New coach leads charge into future
If a poll were to be taken of people that live in the Boulder area, probably less than five percent of those surveyed could pick CU men’s basketball coach Jeff Bzdelik out of a lineup of faces.
The former Air Force coach has made the trek up Interstate Highway 25 more quietly than a fall leaf settling on the ground.
The lack of excitement that surrounds Bzdelik in this city is more of an indictment of the job that former CU head coach Ricardo Patton did (or didn’t do) than it is of Bzdelik’s coaching ability.
Patton put this town and community in a coma for the better part of 10 seasons, and now it’s up to Bzdelik and his staff to breathe some life into a men’s basketball program that is in great need of some fresh air.
The rebuilding job that Bzdelik embarks on as his first season at CU gets ready to begin, is hardly the coach’s first.
Let’s have a little history lesson on the 17th head coach in CU history.
In August of 2002, after the Denver Nuggets could seemingly find no one else to take the position, they hired a little-known scout by the name of Jeff Bzdelik to take over a rebuilding team led by the highly touted rookie Carmelo Anthony.
The Nuggets went 17-65 that season. All of those who said that Bzdelik was in over his head and that he was incapable of leading an NBA franchise into brighter days were seemingly vindicated. So what did the coach do for an encore? Oh, not much except engineer the sixth-largest turnaround in NBA history. The Nuggets won 26 more games that season and made it to the NBA playoffs despite not winning 20 games the season before.
The coach was then unfairly and unceremoniously dumped midway through his third season by the franchise that he guided back to respectability – the belief within the Nuggets organization being that he didn’t have the stomach to handle the various personalities on an NBA team such as Anthony.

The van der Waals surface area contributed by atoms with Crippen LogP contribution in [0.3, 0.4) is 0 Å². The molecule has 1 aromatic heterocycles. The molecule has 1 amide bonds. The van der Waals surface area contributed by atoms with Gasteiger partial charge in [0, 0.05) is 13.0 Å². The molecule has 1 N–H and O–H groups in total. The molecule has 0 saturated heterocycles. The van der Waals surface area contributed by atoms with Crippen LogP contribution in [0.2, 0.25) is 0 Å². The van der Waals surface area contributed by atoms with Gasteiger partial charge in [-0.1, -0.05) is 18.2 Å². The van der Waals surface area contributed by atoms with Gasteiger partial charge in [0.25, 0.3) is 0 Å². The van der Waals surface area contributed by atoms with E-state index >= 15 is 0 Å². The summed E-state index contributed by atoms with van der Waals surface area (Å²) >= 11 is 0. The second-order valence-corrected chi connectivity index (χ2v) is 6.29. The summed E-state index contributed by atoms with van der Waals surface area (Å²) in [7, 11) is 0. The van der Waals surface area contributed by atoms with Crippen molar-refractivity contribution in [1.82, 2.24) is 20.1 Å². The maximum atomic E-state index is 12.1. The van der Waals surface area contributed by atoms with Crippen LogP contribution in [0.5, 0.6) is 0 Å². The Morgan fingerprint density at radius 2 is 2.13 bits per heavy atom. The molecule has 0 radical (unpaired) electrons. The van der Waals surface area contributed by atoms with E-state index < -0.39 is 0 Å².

Never bitter, even though one could perfectly understand why he might be, Bzdelik thanked Nuggets owner Stan Kroenke for the opportunity to lead the Nuggets, and moved on.
Looking for more work, Bzdelik took on another challenge in replacing Joe Scott at the Air Force Academy. Scott had built the Air Force into a formidable force in the Mountain West Conference. Bzdelik’s job was to build on that which is never easy at any service academy, where acquiring Division I-caliber players can be tougher than opening up a Ziploc bag with greasy fingers.
Bzdelik installed his own version of the Princeton offense (though he admittedly disdains that term) where shooters and hard work are a requirement, not a gratuity. The Falcons went on a 50-16 tear in two seasons and made two trips to the postseason. The two-year run was the best ever for Air Force basketball.
After leading the Academy to two extremely successful campaigns the past two years, Bzdelik decided to continue on his journey through the Front Range and come to CU.
And Buffs’ fans couldn’t be luckier.
No offense to Patton, but if the two coaches’ basketball minds were on display at a science fair, Bzdelik would win first prize while Patton would be the kid standing in the corner of the room hoping his parents would be there soon to take him home.
Bzdelik is an excellent X’s and O’s kind of coach, not to mention a great leader and motivator. He has been successful at multiple levels and has been mentored by some of the greatest minds to grace the game. Guys like Pat Riley and Wes Unseld immediately jump to mind.
But Bzdelik is a realistic man also. He knows that he isn’t going to turn around this program with the snap of his fingers. Colorado basketball has spent the last decade, and probably more, falling behind the rest of its competitors in terms of facilities and a commitment to the sport. Understanding what it’s going to take for the Buffs to be competitive in the ultra-competitive Big 12, Bzdelik knows it’s going to take more than X’s and O’s. That’s why his contract states that if ground hasn’t been broken on a practice facility within three years of his arrival, he can pack his belongings and leave.
At the team’s media day last week, Bzdelik tried to ease expectations somewhat by saying, “I’m not a miracle worker,” and that his team must play with “desperate energy” just to be competitive.
He even joked that when it came time for him to make his preseason picks for the conference, that he picked the Buffs to finish 13th.
While it might not be possible for CU to finish 13th in a 12-team conference, Buffs fans are aware that expectations for this program haven’t been much higher in quite some time.
But if Bzdelik can achieve remarkable things with a dwindling NBA franchise and an Academy, why can’t he do it here?
Maybe the question isn’t why can’t he, but when will he.
Contact Campus Press Sports Editor Stirling Wade at firstname.lastname@example.org.